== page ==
Sunday, July 18, 2010

Uzbekistan | Samarkand | Shah-i-Zinda Necropolis

After my pilgrimage to the Tomb of Khazret Khizr, the Patron Saint of Wanderers and Marijuana, I wandered by the Shah-i-Zinda Necropolis. Although most of tombs here date to the Timurid Era in the 14th and 15th centuries, the complex was founded in the eleventh century, before the invasion of Chingis Khan in 1220, and I was curious to see what if anything had survived the Mongol onslaught. Since the complex is quite large and I doubted if anything which survived Chingis’s assault on the city would be marked I decided I better hire a professional guide. I was extremely lucky in acquiring the services of Denis Vikulov, who has worked as a guide for numerous professional photographers, reporters, and writers as well as run-of-the-mine tourists like myself. Not only was he already aware of some parts of the complex said to date to before Chingis’s invasion, he also called one of his old college professors who gave him some additional hints as to what to look for.


The entrance to the Shah-i-Zinda Necropolis. The south-facing ceremonial gate was constructed by order of Ulugh Beg, grandson of Amir Timur (Tamurlane) in 1434–35.
Staircase, also said to have been built by Ulugh Beg,  leading from the ceremonial gate to the main complex of mausoleums.
More than twenty mausoleums, most of them built by order of Amir Timur, line the narrow walkway through the complex. These include the tombs of Amir Timur’s favorite niece, Shadi Mulk Aga, built in 1372, his sister Shirin Bika Aga, and other relatives and members of the Timurid aristocracy. There is also a mausoleum devoted to well-known scientist and astronomer Kazi Zade Rumi, built by Amir Timur’s grandson Ulugh Beg, who had A Thing for Astronomy, in 1434-1435.
Walkway through the complex lined with mausoleums
Front of one of the mausoleums
Detail of one of the mausoleums
Walkway with tombs on either side
Next to Shirin-Bika-Aga Mausoleum is the so-called Octahedron, an unusual octagon-shaped open crypt which dates back to the beginning of the fifteen century.  According to my guide, pilgrims from Azerbaijan who have visited the Shah-i-Zinda Complex (pilgrims come here from all over the world) say that such octagonal crypts are common in their country. Apparently this is the only one found in Uzbekistan. 
The Octahedron
More to the point, however, the base of the Octahedron dates back to the eleventh century, according to local historians, or before the invasion of Chingis. Whatever was originally built on the foundation was destroyed, and later the Octahedron was built on it. Historians claim the stonework of the base is typical of the tenth and eleventh centuries.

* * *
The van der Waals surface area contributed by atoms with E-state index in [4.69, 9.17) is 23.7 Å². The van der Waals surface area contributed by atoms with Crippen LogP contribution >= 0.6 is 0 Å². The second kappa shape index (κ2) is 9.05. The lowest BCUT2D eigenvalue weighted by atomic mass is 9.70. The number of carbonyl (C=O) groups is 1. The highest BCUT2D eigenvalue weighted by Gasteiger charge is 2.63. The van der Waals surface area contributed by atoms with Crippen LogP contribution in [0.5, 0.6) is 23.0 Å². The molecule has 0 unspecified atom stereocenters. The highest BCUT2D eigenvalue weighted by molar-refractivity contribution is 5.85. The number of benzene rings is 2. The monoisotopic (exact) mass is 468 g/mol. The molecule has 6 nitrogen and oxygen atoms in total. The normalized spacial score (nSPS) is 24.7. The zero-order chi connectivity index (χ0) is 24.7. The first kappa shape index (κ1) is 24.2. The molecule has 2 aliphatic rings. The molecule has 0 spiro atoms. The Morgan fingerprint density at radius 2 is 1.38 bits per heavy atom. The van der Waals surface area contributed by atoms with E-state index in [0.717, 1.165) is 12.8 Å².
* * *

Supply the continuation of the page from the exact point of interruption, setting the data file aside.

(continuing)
Base of the Octahedron, said to date back to before the Chingisid invasions.
Farther north from the Octahedron is the heart of the whole Shah-i-Zinda complex, the tomb and mosque of Kusam ibn Abbas, the cousin of the prophet Muhammad. Kusam ibn Abbas supposedly accompanied one of the very earliest invasions by Islamic Arabs of Transoxiana and was killed here in Samarkand. I have been unable to determine if this story is based on an historical incident or if it is simply a pious legend. In any case a whole corpus of legends have grown up around Kusam ibn Abbas and his tomb and mosque here in the Shah-i-Zinda complex. These need not concern us here, although I may return to this at a later date. 
Ancient wooden door at the entrance to the tomb of Kusam ibn Abbas.
Detail of the door. The inscription on the column to the right gives the name of the man who carved the door and when it was made: 1404-05 
Of more interest is the claim that parts of the Kusam ibn Abbas complex date back to before the Mongol conquest. The existing tomb and mosque, reportedly built in the fifteen and sixteenth centuries, as indicated by the door above, is said to have included some structures which survived the destruction of the original complex by the Mongols.  For instance, just inside the main door is the base and entryway to a minaret said to date to the pre-Mongol era. The top of the minaret itself was destroyed by the Chingisids but the base and entryway was incorporated into the now-existing structures. 
 Base and Entryway to Pre-Chingisid Minaret
The Tomb of Kusam ibn Abbas is behind the door at center. The inner tomb room is usually not open to the public. 
 Ceiling decoration in the outer tomb room
Detail of ceiling decoration
Just outside the tomb room of Kusam ibn Abbas is a wooden wall also said to date to before the Chingisid invasion. It survived the destruction of the orginal complex and was incorporated into the now-existing structure. Local historians claims the carvings on the wooden wall are indicative of the tenth and eleventh centuries. 
  Pre-Mongol Wooden Wall
A carved beam also said to date to before the Mongol conquest. At the top right is the carved head of a sheep, with the nose broken off. 
Just outside the outer room of  Kusam ibn Abbas’s tomb is a locked door opening onto a staircase which leads down to an underground chamber where Sufis used to do 40 day solitary meditation retreats. My guide, who over the years has managed to gain access to normally closed places like the underground crypt of Amir Timur, the Inner Tomb Room of Kusam ibn Abbas, and other even harder to enter Holy of Holies, says that he has never been able to get permission to visit this meditation chamber, and it remains somewhat of a mystery what is going on down there. Some speculate that it might still be in use by solitary meditators.